Dolly Parton
Seattle Times
July 21, 2002
Dollywood is a goofy, down-home good time
By Mark Price

PIGEON FORGE, Tenn. If Dolly Parton and her Dollywood theme park could be summed up in a single moment, it happened recently when Parton herself popped out of nowhere in one of the park's courtyards, smack in the middle of 300 stunned tourists.

Not one to be inconspicuous (her dress was the color of a solar flare), Parton seized the moment by jumping onstage with a nearby steel-drum band and launching into a Caribbean version of her hit song "9 to 5."

It was surreal, particularly when Parton concluded by saying anyone who didn't enjoy the 100-acre theme park could "kick my butt and I'll fix it."

Yet it was also indicative of how seriously Parton takes the park, which has evolved over 17 seasons into an intentionally goofy blend of high-tech thrill rides, Southern-themed amusements and mountain-culture tributes.

From the very start in 1986, Parton says she intended "Dolly's woods" to be something other than a Smoky Mountain tourist trap.  It would be a preserve for traditions and culture she knew growing up on a rundown farm in nearby Locust Ridge.

What resulted is larger than life and tacky as all get-out, but also charming, fun and very unpredictable like Parton herself.  And make no mistake, this is about Dolly Parton.

If that isn't obvious on the way in, as you turn by a giant billboard of her bushy head onto a road called Dollywood Lane, it's clear in the new museum where guilty pleasures include being digitally implanted into one of eight bouffant Dolly wigs.

Go ahead and laugh, but last year, 2.5 million people visited Dollywood.  That's more than showed up at Elvis' Graceland estate or the legendary Grand Ole Opry.  It's now one of the 50 most popular parks in the world.

Dolly Parton admits there are many places in the world where she doesn't fit in, but an amusement park is not one of them.  Therefore, she comes to Dollywood often, including times when she sneaks in and watches live shows featuring her relatives.

"I'm like a cartoon character," says Parton, explaining why the idea of a Dollywood works better than a Janefondawood or Britneyspearswood.

"People don't take me as seriously as they would Jane Fonda or some of those people.  I have the kind of fun, outgoing personality to pull this off, yet still have the park taken seriously and the business taken seriously."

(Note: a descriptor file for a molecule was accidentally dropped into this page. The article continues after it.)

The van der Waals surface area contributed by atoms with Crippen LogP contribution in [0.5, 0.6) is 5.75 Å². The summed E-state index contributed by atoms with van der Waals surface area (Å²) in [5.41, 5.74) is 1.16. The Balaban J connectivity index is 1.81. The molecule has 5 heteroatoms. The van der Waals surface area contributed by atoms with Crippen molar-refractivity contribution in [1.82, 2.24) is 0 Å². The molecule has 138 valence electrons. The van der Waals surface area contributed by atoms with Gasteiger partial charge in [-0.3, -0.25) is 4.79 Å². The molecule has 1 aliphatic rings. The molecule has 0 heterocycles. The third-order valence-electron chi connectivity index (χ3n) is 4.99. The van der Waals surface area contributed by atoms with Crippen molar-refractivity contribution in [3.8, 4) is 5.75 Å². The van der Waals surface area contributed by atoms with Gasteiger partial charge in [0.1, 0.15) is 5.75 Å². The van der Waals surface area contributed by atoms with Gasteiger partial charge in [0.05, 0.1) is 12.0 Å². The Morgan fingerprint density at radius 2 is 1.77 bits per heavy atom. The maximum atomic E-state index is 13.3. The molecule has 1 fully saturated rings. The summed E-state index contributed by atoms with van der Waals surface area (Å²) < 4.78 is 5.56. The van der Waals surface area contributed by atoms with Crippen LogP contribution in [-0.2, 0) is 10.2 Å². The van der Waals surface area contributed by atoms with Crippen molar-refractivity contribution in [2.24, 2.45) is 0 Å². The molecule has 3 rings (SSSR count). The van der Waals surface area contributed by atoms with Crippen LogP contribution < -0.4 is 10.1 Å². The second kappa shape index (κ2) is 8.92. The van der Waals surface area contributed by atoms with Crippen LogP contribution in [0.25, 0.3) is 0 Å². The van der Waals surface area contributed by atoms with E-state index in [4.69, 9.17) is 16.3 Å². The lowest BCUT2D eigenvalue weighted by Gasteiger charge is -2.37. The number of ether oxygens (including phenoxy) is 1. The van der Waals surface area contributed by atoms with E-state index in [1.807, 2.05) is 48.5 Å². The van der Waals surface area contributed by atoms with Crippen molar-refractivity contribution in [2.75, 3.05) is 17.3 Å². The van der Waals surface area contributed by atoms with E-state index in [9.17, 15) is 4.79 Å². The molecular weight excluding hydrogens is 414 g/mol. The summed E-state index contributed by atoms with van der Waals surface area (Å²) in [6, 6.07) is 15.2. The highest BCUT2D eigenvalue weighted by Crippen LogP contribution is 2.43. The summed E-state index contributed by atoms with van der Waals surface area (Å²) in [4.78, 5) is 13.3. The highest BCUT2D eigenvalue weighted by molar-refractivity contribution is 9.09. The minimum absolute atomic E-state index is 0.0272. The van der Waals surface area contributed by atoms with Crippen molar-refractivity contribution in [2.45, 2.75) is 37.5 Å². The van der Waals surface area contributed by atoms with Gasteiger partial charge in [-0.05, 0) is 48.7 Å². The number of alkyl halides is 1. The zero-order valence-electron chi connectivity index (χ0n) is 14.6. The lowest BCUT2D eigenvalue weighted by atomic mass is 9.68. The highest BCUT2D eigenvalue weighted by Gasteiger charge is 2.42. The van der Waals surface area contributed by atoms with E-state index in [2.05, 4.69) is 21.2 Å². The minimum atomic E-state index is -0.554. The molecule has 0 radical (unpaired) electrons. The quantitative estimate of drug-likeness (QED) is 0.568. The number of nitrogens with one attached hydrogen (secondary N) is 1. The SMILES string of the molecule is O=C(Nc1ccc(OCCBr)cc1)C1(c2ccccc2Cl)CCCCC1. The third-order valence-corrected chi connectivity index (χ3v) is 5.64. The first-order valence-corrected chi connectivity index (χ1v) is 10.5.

And now, a Dolly museum

A $10 million addition called "Adventures in Imagination" recently opened, and much of it revolves around her, including a bumpy video simulator ride over the Smoky Mountains and an interactive museum based on her.

Steve Summers helped create the museum, and he was stunned to find Parton's memento collection fills 10,000 square feet of storage.  Inside her "attic," he found items ranging from her first royalty check for $1.02 to the costumes she wore in "The Best Little Whorehouse In Texas."

Hundreds of items were put on display, but Parton insisted it not be a typical museum.  Quirky touches were added, like a video gimmick that superimposes fans into a prerecorded duet with Parton, and the digital cameras that fit viewers into her wigs.

Dolly Parton is 55 and looks 30.  She's prettier in person than on TV, with a waist the size of a jar of pickles and hair that is big, delicate and all over the place, like a Christmas wreath.  Her personality is a cross between Betty Boop and Santa.

At first sight of her and her famous full bosom a couple of questions come to mind.  The one that's safest to ask is what on earth she needs with an amusement park.  It's not like she's broke after a 40-year career that has produced 27 No. 1 songs and several hit films.

So why is she here in Pigeon Forge, back where she started?

"This has been a dream a lot longer than you'd think," says Parton, noting she looked 10 years before buying into the property in 1986.  At that time, the site was home to a financially withering park called Silver Dollar City.

"When I first started being successful, I got to thinking of things I could do to make money and things that would be good for this area.  I wanted jobs for the people and jobs for my family.  Word got out I was looking, and God put me and this park together."

It's a family affair

Today, Dollywood is the largest employer in Sevier County (2,000 at the height of the season), with a dozen of Parton's close relatives working as performers and dozens of "distant" relatives working in other jobs.

Beyond jobs, though, Parton was looking for a way to preserve Smoky Mountain heritage, which had been dying out since World War II.

Areas in the park were set aside for demonstrations of skills such as wagon-making, grain-milling, blacksmithing, broom-making and leathersmithing.  A school was also established.  Traditional mountain music is also featured, along with such homey foods as grits, sawmill gravy and fried bologna.

"People who come here are really seeing deep into my heart," says Parton, noting an exception.  Though the park is filled with thrill rides, including the country's highest and fastest waterfall ride, she won't ride them.

"I don't like to get wet, and I don't like to get my makeup messed up," she says, with a grin.  "These shoes?  These false eyelashes?  That's no good."